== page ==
Colleen and I have been friends since our girls were in preschool. We first met at church and began teaching children’s Sunday School together. We always used the curriculum provided, but tried to add extra fun to each class, like our song, “Exercise,” to help the kids release their pent-up energy. Miraculously, after that song break, kids were always ready to buckle down and dig into Sunday School.
Our girls played well together. One weekend, when I had a speaking engagement at a church about an hour and a half from our homes, Colleen and I traveled together with our kids. We checked into a hotel in late afternoon and went roller skating after supper, since there really was nothing else to do in that little town. All of us had a blast, and Colleen and I were happy no one recognized us – we were a pretty silly bunch! My speaking engagement went well the next day, and we all returned home, both exhausted and refreshed.
We sometimes laugh together till we cry; we pray together for our families and rejoice at God’s provision.
Colleen and I have also been involved in each other’s service projects. We organized teams to collect baby products for the Crisis Pregnancy Center, for which she volunteered. We helped each other find homes for our gently used Christian books and tapes. And when I started working at Joni and Friends, she was my local church representative. I armed her with her own well-stocked disability toolkit, and she visited churches around her area, introducing them to the ministry. She and her grandkids even made signs for one of our Walk ‘N’ Rolls, and members of her family raised money while walking in it.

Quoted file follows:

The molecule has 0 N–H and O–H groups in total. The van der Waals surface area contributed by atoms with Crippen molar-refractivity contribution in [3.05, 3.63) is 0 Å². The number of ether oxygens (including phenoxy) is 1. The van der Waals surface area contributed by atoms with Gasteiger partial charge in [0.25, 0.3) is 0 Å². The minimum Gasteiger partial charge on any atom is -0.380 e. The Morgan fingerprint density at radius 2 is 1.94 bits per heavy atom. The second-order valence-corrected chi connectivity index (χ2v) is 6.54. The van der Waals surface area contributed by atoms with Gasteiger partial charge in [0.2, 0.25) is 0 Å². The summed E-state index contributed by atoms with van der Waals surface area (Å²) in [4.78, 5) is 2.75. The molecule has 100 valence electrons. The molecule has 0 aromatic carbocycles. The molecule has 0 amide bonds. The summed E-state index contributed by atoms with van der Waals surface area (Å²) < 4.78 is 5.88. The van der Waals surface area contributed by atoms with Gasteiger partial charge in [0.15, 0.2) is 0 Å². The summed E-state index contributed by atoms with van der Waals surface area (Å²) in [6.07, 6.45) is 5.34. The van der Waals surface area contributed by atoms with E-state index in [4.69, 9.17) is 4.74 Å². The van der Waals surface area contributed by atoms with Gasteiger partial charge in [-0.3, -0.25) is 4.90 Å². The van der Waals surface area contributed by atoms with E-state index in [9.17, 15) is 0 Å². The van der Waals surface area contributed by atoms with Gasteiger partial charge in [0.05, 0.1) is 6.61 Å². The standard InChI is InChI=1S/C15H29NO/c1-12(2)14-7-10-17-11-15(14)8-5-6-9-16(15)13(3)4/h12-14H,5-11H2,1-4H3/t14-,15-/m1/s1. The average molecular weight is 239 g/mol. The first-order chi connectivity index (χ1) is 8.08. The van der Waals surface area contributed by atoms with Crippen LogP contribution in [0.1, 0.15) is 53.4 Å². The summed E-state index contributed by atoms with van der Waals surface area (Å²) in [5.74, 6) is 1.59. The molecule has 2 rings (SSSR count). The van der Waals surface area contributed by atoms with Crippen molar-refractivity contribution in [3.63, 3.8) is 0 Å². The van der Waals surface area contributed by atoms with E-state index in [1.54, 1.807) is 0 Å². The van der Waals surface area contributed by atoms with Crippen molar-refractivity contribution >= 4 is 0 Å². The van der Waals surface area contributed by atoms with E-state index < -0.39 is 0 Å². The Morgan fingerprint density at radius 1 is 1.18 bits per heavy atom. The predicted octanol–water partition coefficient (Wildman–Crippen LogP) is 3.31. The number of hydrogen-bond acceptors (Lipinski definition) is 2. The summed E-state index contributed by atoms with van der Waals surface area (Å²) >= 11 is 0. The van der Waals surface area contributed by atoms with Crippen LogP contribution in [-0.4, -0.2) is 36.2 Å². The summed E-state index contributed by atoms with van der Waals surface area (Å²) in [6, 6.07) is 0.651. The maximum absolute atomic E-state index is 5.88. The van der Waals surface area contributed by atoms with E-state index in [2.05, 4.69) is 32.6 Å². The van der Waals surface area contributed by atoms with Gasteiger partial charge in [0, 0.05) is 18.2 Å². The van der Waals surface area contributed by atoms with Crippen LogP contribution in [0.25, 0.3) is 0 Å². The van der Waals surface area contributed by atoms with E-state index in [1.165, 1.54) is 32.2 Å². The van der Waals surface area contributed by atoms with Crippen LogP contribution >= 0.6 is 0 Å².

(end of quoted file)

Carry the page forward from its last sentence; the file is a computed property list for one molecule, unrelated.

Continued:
Why do I enjoy my friendship with Colleen so much? It is the fact that she welcomes my friendship just as much as I welcome hers. We don’t hesitate to ask each other to get involved in our projects. We continue to pray together a lot, ask each other for advice, and cultivate our friendship. We depend on each other’s talents. My blindness has never been an issue between us, and never once has she questioned if I could tackle something or pitied me; she expects me to find a way to conquer it. In my opinion, that’s what a welcoming friend is all about.
One is loved and appreciated for who she is, not treated differently because of a disability. Can you think of a woman with a disability that you could get to know better, so you, too, can be a welcoming friend? If you have a disability and are longing to find a welcoming woman friend, what steps can you take to find one?
Judy Redlich serves as Church Relations Manager at the Joni and Friends Missouri Area Ministry.